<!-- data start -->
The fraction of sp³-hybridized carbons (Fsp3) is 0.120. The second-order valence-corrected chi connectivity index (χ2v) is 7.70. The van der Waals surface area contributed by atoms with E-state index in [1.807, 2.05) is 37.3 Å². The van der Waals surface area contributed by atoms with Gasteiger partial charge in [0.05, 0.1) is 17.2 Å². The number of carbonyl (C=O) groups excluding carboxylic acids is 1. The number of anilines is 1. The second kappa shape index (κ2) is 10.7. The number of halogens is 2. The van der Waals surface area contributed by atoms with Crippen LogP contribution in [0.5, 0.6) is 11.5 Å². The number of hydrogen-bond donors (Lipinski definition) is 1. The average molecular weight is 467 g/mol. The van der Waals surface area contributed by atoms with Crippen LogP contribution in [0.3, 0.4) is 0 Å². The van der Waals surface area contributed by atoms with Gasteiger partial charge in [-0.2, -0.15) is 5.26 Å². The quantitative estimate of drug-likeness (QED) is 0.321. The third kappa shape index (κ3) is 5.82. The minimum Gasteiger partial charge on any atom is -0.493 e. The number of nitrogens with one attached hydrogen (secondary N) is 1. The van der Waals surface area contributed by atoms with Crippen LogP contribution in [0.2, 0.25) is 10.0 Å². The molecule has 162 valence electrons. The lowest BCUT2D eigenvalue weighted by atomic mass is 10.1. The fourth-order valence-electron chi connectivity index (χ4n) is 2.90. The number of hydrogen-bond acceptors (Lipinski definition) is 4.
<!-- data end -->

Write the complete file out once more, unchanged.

The fraction of sp³-hybridized carbons (Fsp3) is 0.120. The second-order valence-corrected chi connectivity index (χ2v) is 7.70. The van der Waals surface area contributed by atoms with E-state index in [1.807, 2.05) is 37.3 Å². The van der Waals surface area contributed by atoms with Gasteiger partial charge in [0.05, 0.1) is 17.2 Å². The number of carbonyl (C=O) groups excluding carboxylic acids is 1. The number of anilines is 1. The second kappa shape index (κ2) is 10.7. The number of halogens is 2. The van der Waals surface area contributed by atoms with Crippen LogP contribution in [0.5, 0.6) is 11.5 Å². The number of hydrogen-bond donors (Lipinski definition) is 1. The average molecular weight is 467 g/mol. The van der Waals surface area contributed by atoms with Crippen LogP contribution in [0.3, 0.4) is 0 Å². The van der Waals surface area contributed by atoms with Gasteiger partial charge in [-0.2, -0.15) is 5.26 Å². The quantitative estimate of drug-likeness (QED) is 0.321. The third kappa shape index (κ3) is 5.82. The minimum Gasteiger partial charge on any atom is -0.493 e. The number of nitrogens with one attached hydrogen (secondary N) is 1. The van der Waals surface area contributed by atoms with Crippen LogP contribution in [0.2, 0.25) is 10.0 Å². The molecule has 162 valence electrons. The lowest BCUT2D eigenvalue weighted by atomic mass is 10.1. The fourth-order valence-electron chi connectivity index (χ4n) is 2.90. The number of hydrogen-bond acceptors (Lipinski definition) is 4.